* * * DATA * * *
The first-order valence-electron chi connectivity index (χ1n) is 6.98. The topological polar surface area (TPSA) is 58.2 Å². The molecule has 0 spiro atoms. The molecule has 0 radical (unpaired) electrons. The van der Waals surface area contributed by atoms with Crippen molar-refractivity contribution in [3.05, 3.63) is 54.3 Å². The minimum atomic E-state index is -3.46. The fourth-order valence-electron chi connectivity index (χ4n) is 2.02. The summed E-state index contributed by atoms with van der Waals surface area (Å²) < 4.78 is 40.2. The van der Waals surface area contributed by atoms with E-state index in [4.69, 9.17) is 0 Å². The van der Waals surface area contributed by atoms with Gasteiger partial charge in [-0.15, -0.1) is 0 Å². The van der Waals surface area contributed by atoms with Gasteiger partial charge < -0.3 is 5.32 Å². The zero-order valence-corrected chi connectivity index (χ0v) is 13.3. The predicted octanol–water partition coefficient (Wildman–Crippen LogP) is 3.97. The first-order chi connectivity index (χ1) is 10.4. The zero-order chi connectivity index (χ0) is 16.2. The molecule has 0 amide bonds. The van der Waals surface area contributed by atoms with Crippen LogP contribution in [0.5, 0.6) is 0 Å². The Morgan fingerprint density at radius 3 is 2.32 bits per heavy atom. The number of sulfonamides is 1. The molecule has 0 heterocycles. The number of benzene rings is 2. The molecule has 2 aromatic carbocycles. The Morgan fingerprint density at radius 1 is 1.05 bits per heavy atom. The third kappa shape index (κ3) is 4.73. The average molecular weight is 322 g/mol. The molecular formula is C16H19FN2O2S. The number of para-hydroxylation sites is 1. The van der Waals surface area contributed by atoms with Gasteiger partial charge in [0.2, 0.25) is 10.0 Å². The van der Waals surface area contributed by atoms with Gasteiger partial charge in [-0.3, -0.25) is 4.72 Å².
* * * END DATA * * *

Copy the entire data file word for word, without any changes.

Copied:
The first-order valence-electron chi connectivity index (χ1n) is 6.98. The topological polar surface area (TPSA) is 58.2 Å². The molecule has 0 spiro atoms. The molecule has 0 radical (unpaired) electrons. The van der Waals surface area contributed by atoms with Crippen molar-refractivity contribution in [3.05, 3.63) is 54.3 Å². The minimum atomic E-state index is -3.46. The fourth-order valence-electron chi connectivity index (χ4n) is 2.02. The summed E-state index contributed by atoms with van der Waals surface area (Å²) < 4.78 is 40.2. The van der Waals surface area contributed by atoms with E-state index in [4.69, 9.17) is 0 Å². The van der Waals surface area contributed by atoms with Gasteiger partial charge in [-0.15, -0.1) is 0 Å². The van der Waals surface area contributed by atoms with Gasteiger partial charge < -0.3 is 5.32 Å². The zero-order valence-corrected chi connectivity index (χ0v) is 13.3. The predicted octanol–water partition coefficient (Wildman–Crippen LogP) is 3.97. The first-order chi connectivity index (χ1) is 10.4. The zero-order chi connectivity index (χ0) is 16.2. The molecule has 0 amide bonds. The van der Waals surface area contributed by atoms with Crippen LogP contribution in [0.5, 0.6) is 0 Å². The Morgan fingerprint density at radius 3 is 2.32 bits per heavy atom. The number of sulfonamides is 1. The molecule has 0 heterocycles. The number of benzene rings is 2. The molecule has 2 aromatic carbocycles. The Morgan fingerprint density at radius 1 is 1.05 bits per heavy atom. The third kappa shape index (κ3) is 4.73. The average molecular weight is 322 g/mol. The molecular formula is C16H19FN2O2S. The number of para-hydroxylation sites is 1. The van der Waals surface area contributed by atoms with Gasteiger partial charge in [0.2, 0.25) is 10.0 Å². The van der Waals surface area contributed by atoms with Gasteiger partial charge in [-0.3, -0.25) is 4.72 Å².